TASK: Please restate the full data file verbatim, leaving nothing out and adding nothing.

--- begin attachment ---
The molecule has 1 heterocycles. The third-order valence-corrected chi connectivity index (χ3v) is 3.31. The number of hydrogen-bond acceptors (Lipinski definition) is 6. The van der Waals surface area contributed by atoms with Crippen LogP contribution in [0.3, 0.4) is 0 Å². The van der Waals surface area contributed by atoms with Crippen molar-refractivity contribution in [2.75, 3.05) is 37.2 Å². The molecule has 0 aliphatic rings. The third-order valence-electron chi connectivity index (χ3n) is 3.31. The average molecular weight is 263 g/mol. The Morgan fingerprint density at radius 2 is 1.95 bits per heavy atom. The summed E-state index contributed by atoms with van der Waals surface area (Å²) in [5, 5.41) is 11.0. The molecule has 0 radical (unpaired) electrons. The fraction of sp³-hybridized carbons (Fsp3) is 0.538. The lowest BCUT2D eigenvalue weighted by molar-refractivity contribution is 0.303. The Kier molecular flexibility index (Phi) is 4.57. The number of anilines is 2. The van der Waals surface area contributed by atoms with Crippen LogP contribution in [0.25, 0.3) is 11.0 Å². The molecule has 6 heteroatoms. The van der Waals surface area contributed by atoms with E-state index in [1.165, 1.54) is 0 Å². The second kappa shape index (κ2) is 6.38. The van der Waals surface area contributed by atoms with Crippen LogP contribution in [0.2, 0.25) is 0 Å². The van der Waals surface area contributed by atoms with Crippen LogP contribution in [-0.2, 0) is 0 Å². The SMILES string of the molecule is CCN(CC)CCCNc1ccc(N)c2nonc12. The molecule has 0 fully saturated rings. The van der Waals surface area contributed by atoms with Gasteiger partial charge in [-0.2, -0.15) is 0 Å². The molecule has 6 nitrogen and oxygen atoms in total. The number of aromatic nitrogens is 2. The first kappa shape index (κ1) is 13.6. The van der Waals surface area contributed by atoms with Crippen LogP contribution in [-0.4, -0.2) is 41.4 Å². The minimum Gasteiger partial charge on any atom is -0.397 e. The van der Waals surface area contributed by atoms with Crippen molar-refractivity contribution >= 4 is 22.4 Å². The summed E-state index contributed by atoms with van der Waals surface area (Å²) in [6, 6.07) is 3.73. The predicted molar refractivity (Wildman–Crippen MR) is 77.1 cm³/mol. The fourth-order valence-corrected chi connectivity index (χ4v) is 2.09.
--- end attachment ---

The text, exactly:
The molecule has 1 heterocycles. The third-order valence-corrected chi connectivity index (χ3v) is 3.31. The number of hydrogen-bond acceptors (Lipinski definition) is 6. The van der Waals surface area contributed by atoms with Crippen LogP contribution in [0.3, 0.4) is 0 Å². The van der Waals surface area contributed by atoms with Crippen molar-refractivity contribution in [2.75, 3.05) is 37.2 Å². The molecule has 0 aliphatic rings. The third-order valence-electron chi connectivity index (χ3n) is 3.31. The average molecular weight is 263 g/mol. The Morgan fingerprint density at radius 2 is 1.95 bits per heavy atom. The summed E-state index contributed by atoms with van der Waals surface area (Å²) in [5, 5.41) is 11.0. The molecule has 0 radical (unpaired) electrons. The fraction of sp³-hybridized carbons (Fsp3) is 0.538. The lowest BCUT2D eigenvalue weighted by molar-refractivity contribution is 0.303. The Kier molecular flexibility index (Phi) is 4.57. The number of anilines is 2. The van der Waals surface area contributed by atoms with Crippen LogP contribution in [0.25, 0.3) is 11.0 Å². The molecule has 6 heteroatoms. The van der Waals surface area contributed by atoms with E-state index in [1.165, 1.54) is 0 Å². The second kappa shape index (κ2) is 6.38. The van der Waals surface area contributed by atoms with Crippen LogP contribution in [0.2, 0.25) is 0 Å². The van der Waals surface area contributed by atoms with Crippen LogP contribution in [-0.2, 0) is 0 Å². The SMILES string of the molecule is CCN(CC)CCCNc1ccc(N)c2nonc12. The molecule has 0 fully saturated rings. The van der Waals surface area contributed by atoms with Gasteiger partial charge in [-0.2, -0.15) is 0 Å². The molecule has 6 nitrogen and oxygen atoms in total. The number of aromatic nitrogens is 2. The first kappa shape index (κ1) is 13.6. The van der Waals surface area contributed by atoms with Crippen LogP contribution in [-0.4, -0.2) is 41.4 Å². The minimum Gasteiger partial charge on any atom is -0.397 e. The van der Waals surface area contributed by atoms with Crippen molar-refractivity contribution >= 4 is 22.4 Å². The summed E-state index contributed by atoms with van der Waals surface area (Å²) in [6, 6.07) is 3.73. The predicted molar refractivity (Wildman–Crippen MR) is 77.1 cm³/mol. The fourth-order valence-corrected chi connectivity index (χ4v) is 2.09.